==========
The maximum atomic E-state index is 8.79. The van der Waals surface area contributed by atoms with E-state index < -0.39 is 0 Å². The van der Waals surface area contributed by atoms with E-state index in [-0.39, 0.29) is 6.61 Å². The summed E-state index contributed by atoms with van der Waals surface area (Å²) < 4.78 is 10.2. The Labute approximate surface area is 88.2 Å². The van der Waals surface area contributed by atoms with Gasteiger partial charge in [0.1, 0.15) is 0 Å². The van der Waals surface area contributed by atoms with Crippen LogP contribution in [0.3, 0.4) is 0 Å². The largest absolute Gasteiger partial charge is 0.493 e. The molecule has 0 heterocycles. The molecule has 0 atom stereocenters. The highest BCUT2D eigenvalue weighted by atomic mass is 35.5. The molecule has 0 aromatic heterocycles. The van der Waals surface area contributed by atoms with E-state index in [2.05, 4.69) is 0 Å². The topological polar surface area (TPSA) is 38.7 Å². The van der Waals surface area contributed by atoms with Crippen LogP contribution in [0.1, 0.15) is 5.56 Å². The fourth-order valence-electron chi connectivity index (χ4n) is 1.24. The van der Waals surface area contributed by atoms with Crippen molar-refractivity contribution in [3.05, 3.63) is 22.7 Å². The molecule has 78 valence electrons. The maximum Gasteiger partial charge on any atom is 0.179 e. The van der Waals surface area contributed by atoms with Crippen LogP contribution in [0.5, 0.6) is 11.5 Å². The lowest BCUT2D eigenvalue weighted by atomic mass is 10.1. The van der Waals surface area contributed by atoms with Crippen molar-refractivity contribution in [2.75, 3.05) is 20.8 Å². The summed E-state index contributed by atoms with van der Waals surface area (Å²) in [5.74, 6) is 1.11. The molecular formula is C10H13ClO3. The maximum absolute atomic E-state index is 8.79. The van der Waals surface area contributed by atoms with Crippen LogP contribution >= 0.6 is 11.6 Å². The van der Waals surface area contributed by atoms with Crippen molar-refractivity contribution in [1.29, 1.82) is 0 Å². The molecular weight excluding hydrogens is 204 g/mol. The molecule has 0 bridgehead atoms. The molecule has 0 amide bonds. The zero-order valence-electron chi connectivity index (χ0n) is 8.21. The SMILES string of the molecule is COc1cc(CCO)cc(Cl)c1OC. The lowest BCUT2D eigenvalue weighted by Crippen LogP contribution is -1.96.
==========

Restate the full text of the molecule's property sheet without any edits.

The maximum atomic E-state index is 8.79. The van der Waals surface area contributed by atoms with E-state index < -0.39 is 0 Å². The van der Waals surface area contributed by atoms with E-state index in [-0.39, 0.29) is 6.61 Å². The summed E-state index contributed by atoms with van der Waals surface area (Å²) < 4.78 is 10.2. The Labute approximate surface area is 88.2 Å². The van der Waals surface area contributed by atoms with Gasteiger partial charge in [0.1, 0.15) is 0 Å². The van der Waals surface area contributed by atoms with Crippen LogP contribution in [0.3, 0.4) is 0 Å². The largest absolute Gasteiger partial charge is 0.493 e. The molecule has 0 heterocycles. The molecule has 0 atom stereocenters. The highest BCUT2D eigenvalue weighted by atomic mass is 35.5. The molecule has 0 aromatic heterocycles. The van der Waals surface area contributed by atoms with E-state index in [2.05, 4.69) is 0 Å². The topological polar surface area (TPSA) is 38.7 Å². The van der Waals surface area contributed by atoms with Crippen LogP contribution in [0.1, 0.15) is 5.56 Å². The fourth-order valence-electron chi connectivity index (χ4n) is 1.24. The van der Waals surface area contributed by atoms with Crippen molar-refractivity contribution in [3.05, 3.63) is 22.7 Å². The molecule has 78 valence electrons. The maximum Gasteiger partial charge on any atom is 0.179 e. The van der Waals surface area contributed by atoms with Crippen LogP contribution in [0.5, 0.6) is 11.5 Å². The lowest BCUT2D eigenvalue weighted by atomic mass is 10.1. The van der Waals surface area contributed by atoms with Crippen molar-refractivity contribution in [2.75, 3.05) is 20.8 Å². The summed E-state index contributed by atoms with van der Waals surface area (Å²) in [5.74, 6) is 1.11. The molecular formula is C10H13ClO3. The maximum absolute atomic E-state index is 8.79. The van der Waals surface area contributed by atoms with Crippen LogP contribution >= 0.6 is 11.6 Å². The van der Waals surface area contributed by atoms with Crippen molar-refractivity contribution in [1.29, 1.82) is 0 Å². The molecular weight excluding hydrogens is 204 g/mol. The molecule has 0 bridgehead atoms. The molecule has 0 amide bonds. The zero-order valence-electron chi connectivity index (χ0n) is 8.21. The SMILES string of the molecule is COc1cc(CCO)cc(Cl)c1OC. The lowest BCUT2D eigenvalue weighted by Crippen LogP contribution is -1.96.